There is likely “an app for that….”
It turns out, according to a new survey for Quest Software, Inc. (now part of Dell) by Harris Interactive, that for enterprise IT departments, this is not a good thing. In fact, the survey found that “application bloat” is costing businesses millions of dollars and the problem is only getting worse.
We all love our smartphones and tablets and want to be able to use them for professional (the BYOD phenomena) as well as for personal interactions. However, this is a case where no good deed goes unpunished. While there is recognition by CIOs that they need to support not just many of the new apps being created by the “consumerization of IT,” along with the growing list of apps deemed critical for driving business process optimization, improving the customer experience and generating new revenue opportunities, the survey revealed they have been slow to respond to “application bloat” – the accumulation of applications that consume resources and can cost their companies millions of dollars if left unchecked.
Bloat is a great description of what is going on. It means to “swell” and can relate to things like swollen egos – as well as that sometimes fatal stomach condition that hits cows and dogs from overeating. It appears that without proper dietary controls, IT departments are going to have a costly belly ache.
Too many apps and not enough resources
The survey was conducted in June 2012 of 150 senior IT decision-makers from organizations with more than 500 applications and over $500 million in revenue, and uncovered significant application bloat. It found that it is, “common for an organization to have thousands of unused or little-used apps, which translate to software overload and often poor application performance. Better application performance monitoring (APM) tools can help IT managers fully grasp how well all applications are performing, and negate the effects of application bloat.”
The numbers are illuminating. According to the survey:
- Fifty-two percent of respondents estimate that slow, crashed or unresponsive applications cost their business hundreds of thousands of dollars per year.
- Tens of thousands of dollars: 31 percent
- Hundreds of thousands of dollars: 22 percent
- Millions of dollars: 22 percent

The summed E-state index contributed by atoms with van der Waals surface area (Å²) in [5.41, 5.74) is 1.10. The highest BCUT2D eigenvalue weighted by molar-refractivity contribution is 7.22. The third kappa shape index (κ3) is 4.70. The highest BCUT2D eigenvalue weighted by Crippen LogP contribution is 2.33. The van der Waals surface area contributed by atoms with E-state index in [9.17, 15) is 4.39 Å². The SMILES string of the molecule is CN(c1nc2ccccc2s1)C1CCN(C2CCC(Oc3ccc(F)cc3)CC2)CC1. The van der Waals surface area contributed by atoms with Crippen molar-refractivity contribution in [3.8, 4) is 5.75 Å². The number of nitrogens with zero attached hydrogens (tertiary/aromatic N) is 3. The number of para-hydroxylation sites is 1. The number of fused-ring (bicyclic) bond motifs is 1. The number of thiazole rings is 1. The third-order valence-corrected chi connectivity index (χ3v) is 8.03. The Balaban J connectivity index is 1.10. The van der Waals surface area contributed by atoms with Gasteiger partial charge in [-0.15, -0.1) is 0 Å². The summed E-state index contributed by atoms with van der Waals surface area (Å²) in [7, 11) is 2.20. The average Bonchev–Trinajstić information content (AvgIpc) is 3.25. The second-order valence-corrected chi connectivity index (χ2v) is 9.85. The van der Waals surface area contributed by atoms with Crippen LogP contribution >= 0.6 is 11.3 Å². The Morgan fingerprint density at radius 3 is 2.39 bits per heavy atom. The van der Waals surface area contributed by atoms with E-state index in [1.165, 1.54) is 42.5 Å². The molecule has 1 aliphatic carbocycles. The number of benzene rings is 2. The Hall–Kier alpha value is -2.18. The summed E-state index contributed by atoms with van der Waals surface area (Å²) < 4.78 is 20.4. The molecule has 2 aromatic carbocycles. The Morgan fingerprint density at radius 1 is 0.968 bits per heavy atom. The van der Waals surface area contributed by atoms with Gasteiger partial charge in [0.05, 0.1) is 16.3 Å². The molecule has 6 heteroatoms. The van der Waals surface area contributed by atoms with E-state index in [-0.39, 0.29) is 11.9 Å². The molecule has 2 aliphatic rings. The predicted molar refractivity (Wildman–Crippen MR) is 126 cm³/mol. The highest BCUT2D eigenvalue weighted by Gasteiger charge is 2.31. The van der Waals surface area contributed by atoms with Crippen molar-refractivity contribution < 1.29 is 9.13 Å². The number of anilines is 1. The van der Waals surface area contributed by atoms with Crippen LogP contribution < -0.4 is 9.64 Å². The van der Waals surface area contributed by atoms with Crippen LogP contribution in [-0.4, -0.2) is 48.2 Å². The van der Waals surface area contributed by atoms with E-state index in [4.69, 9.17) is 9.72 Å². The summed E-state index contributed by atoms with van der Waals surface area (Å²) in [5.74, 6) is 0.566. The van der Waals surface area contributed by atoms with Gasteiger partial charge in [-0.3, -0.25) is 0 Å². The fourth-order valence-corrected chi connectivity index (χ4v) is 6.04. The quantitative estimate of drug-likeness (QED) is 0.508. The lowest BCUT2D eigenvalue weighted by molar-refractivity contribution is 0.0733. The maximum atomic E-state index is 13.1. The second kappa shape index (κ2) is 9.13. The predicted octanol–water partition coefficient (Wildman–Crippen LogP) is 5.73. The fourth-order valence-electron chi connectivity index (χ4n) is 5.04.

- Tens of millions of dollars or more: 7 percent
- In a typical day, a majority (57 percent) use less than 249 applications (half of total apps), while 28 percent said they use less than 50 apps, and of those accessed daily, 76 percent say they access less than half more than five times a day.
- Respondents indicate that only 21 percent have deployed cloud-based applications, while 79 percent of apps are currently run on-premise.
- Fifty-eight percent cited app performance as having a major impact on the performance of their business.
- Seventy-seven percent would choose IT efficiency over reducing staff or outsourcing if told to reduce IT related operating costs.
“These findings point to the need for IT to get a grip on application bloat, and think twice about whether they need to add new apps. If not, they might cost the business more than they help it,” said John Newsom, vice president and general manager, Application Performance Monitoring, Quest Software. “Application Performance Monitoring (APM) solutions like Quest Foglight deliver a clear view into the environment, providing a solid handle on how an organization’s massive number of applications – both large and small – is performing. With all apps firmly in check, the loss of revenue caused by decreased productivity; lost transactions and sales; and missed opportunities will be significantly reduced.”
It is not surprising that application bloat is emerging as a challenge. This is nothing new. For those of us with telecom experience, it should be noted that there were over 3,000 apps developed Class 5 central offices way back when, and PBXs have literally hundreds of “features” that never get used.
Doing triage is hard but necessary work.
Newsom makes a good point as to the need to monitor what does get used and what does not. It enables IT to work with LOBs to decide what should be supported and what should not. Indeed, with the intense focus on the bottom line, this clearly is a case where “an ounce of prevention is worth a pound of cure.”
Edited by Braden Becker